U2 at Detroit's Ford Field.
Nostalgia is an easy medicine for a nation wrought with uncertainty of the future. And what better medicine than a record that has never waned in its profundity?
It’s no surprise that when U2 set out to recreate 1987 by touring The Joshua Tree
(an album I wouldn’t mind being non-consensually uploaded
to my iPhone) in its entirety that fans, casual listeners, and even those who consider U2 a tolerated inconvenience (much like going to the dentist), rejoiced with the shared desire to move the clock back a few years.
“Nothing has changed, everything has changed,” Bono said in one of his many uplifting (though obtuse) asides to a nearly full Ford Field. Opening the set with three pre-Joshua Tree
tracks was Larry Mullen Jr’s stirring kick drum lead in to “Sunday, Bloody Sunday” that kicked off the show on a modestly sized and modestly lit satellite stage. The band dusted off “New Years Day,” “Bad,” and “Pride (In the Name Of Love)” before relocating to the mega stage, the silhouette of the album's original tree imagery changed from black to red, engulfing the stadium in a brooding light for the trifecta of all trifectas: Joshua Tree
’s openers “Where the Streets Have No Name,” “I Still Haven’t Found What I’m Looking For,” and “With Or Without You.”
The majority of the audience seemed to be an endless gaggle of dads living their best lives (while tethered to their teenage children who likely had to Google “Who is Beck?” when their parents used his performance as U2’s opener in an attempt to bait them into joining). As a non-dad with my teenage years blurred to abstraction in my rearview, I reluctantly stared my future in the face as Bono landed a geriatric jump from the drum platform which roused a collective (and relieved) celebration. Sure, there was a larger-than-life 200-foot LCD screen with a well choreographed selection of Anton Corbijn footage of ambient desert landscapes, dirt roads, and politely diversified Americana portraiture that felt, perhaps, a bit too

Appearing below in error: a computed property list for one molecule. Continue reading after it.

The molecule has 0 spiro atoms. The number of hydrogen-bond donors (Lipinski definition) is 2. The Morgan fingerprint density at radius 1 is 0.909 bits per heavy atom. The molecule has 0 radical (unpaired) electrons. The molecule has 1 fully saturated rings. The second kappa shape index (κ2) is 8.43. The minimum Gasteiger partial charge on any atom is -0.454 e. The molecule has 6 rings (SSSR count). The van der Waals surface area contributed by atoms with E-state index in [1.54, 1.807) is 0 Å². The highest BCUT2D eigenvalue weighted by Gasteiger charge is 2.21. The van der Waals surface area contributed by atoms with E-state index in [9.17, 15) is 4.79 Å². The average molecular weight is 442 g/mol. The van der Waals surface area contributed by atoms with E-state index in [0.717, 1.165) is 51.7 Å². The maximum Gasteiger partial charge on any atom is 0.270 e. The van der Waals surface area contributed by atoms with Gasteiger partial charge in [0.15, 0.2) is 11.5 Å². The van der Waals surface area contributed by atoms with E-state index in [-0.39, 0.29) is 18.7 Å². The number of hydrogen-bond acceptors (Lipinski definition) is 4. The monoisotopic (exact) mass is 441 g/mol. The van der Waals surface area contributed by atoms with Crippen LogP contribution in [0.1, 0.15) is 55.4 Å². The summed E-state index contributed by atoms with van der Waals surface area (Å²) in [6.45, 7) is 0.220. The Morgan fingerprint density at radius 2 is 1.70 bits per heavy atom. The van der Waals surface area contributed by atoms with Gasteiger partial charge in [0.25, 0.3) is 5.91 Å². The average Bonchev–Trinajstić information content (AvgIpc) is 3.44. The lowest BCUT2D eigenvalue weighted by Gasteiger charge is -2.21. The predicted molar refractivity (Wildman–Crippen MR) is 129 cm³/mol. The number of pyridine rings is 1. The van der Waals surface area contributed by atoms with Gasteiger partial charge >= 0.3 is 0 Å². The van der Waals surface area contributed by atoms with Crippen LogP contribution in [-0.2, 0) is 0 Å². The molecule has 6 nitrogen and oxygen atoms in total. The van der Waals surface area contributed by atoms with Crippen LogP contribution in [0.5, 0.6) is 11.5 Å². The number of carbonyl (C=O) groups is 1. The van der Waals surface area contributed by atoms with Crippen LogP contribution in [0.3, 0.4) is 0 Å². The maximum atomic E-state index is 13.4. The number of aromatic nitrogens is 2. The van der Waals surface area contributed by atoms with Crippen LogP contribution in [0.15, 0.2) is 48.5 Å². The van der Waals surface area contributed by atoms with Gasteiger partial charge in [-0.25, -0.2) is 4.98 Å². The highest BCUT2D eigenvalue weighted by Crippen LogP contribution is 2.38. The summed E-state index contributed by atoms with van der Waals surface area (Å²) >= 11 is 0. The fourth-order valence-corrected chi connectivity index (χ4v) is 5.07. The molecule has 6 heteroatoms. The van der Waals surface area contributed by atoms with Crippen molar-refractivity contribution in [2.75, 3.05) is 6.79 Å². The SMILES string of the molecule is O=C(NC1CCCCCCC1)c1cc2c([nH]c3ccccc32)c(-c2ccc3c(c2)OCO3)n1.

U2, but this particular set was designed sans frills, a far cry from their usual indulgent antics and staging.
But maybe that’s what a record as impactful as The Joshua Tree
deserves. No gimmicks, no flash — just an authentic attempt at reliving an album that defied expectation, transformed an Irish rock band into fucking legends, and even thirty years later resonates with a power and spirit no amount of Bono douchebaggerry can deflect.